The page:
In a recent case, YCC No. 922 v. Lu, the owners of a condominium unit were ordered by the Ontario Superior Court of Justice to permit the condominium corporation to enter the unit for the purpose of inspecting and repairing damage to the unit and the common elements caused by flooding in the basement of the unit.
After the emergency cleanup on the day of the flood and an initial inspection, over the course of the next eight months the owners refused to allow the corporation’s contractor access to the unit. Ultimately access was provided and in the course of carrying out the repair work, the contractor discovered mould in the unit which also needed to be remediated. From that point onward, the owners again refused access.
In their dealings with the condominium corporation the owners’ conduct appeared to be deliberately obstructive, as they made many escalating demands of the condominium corporation as a condition of permitting access, such as:
- Asking for confirmation that the contractor had the requisite WSIB clearance certificate and licences for its crew;
- After refusing to accept the contractor’s mould remediation qualifications, requesting that another mould specialist attend and then demanding confirmation of that specialist’s licence number;
- After the corporation retained legal counsel to send a demand letter to the owners, insisting on proof that the legal counsel had in fact been retained by the corporation and was authorized to deal with the owners. Upon being provided with a copy of the retainer letter, questioning its authenticity.
- Once any information was provided, the owners then required additional information.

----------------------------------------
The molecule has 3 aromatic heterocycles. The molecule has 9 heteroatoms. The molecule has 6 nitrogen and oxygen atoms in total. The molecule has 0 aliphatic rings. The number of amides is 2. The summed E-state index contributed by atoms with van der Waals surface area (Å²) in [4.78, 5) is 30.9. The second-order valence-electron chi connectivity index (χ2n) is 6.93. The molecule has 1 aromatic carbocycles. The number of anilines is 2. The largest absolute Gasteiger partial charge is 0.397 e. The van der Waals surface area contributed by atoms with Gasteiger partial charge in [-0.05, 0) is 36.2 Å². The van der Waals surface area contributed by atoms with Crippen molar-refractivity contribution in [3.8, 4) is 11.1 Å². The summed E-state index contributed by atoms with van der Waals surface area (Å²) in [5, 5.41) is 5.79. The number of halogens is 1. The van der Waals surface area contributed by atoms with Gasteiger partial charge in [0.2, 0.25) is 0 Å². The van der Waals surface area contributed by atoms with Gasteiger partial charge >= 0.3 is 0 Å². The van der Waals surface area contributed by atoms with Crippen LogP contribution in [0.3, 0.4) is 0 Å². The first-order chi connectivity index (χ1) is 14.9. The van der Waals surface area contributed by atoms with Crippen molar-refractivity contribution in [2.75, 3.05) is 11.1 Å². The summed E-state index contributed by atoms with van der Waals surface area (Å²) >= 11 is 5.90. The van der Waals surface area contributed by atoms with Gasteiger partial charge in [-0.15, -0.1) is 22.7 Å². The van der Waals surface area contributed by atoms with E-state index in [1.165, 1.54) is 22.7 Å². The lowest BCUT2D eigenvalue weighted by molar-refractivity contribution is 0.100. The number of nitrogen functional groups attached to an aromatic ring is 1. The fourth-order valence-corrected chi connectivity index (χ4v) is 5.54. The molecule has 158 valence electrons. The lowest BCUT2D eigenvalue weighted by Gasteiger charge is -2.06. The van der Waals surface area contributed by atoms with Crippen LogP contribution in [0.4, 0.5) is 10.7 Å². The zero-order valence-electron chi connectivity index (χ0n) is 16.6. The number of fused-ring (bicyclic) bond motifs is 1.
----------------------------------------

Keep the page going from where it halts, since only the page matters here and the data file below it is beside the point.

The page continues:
After several demands for access were made by the corporation’s legal counsel, the corporation commenced an application for a court order compelling the owners to permit the corporation and its contractor access to the unit.
The Court determined that the owners’ refusal constituted a breach of section 117 of the Condominium Act, 1998 (the “Act”) as the unremediated mould in the unit was likely to cause damage to property or cause injury to an individual. The owners were also found to be in breach of section 119 of the Act as they failed to comply with their obligations as the owner under the Act and the condominium documents to repair damage to the unit and then failed to allow the corporation to carry out the repairs that were not undertaken by the owners. For these reasons the Court ordered the owners to allow access to the condominium corporation and its contractors for the purpose of inspection and repair.
In each of the four demand letters from the corporation’s legal counsel, the owners were warned that if access was not provided, the corporation would commence legal proceedings and would seek costs from the owners. The owners were also ordered by the Court to pay costs in the amount of $12,000 to the condominium corporation.
“The respondents not only ignored warnings, they demanded unnecessary and superfluous information with respect to the proper authority, licensing and qualifications for the contractor, mould specialist and counsel. It was solely the actions of the respondents and their conduct that caused the issuance of this application and the delay in effecting the necessary repairs.”
In this case it was the unit owners who acted unreasonably in refusing to provide the condominium corporation with access to the unit. As a result, the corporation had to commence legal proceedings and the unit owners were then held responsible for paying the corporation’s legal costs. In a case that we previously blogged about (Balland v. YCC No. 201) it was the condominium corporation that did not act reasonably in its dealings with the unit owner to obtain access to the owner’s unit and the condominium corporation was on the losing side in that litigation. These cases illustrate that it is incumbent on both the condominium corporation and the unit owner to act reasonably and cooperatively when access to the unit is required by the corporation.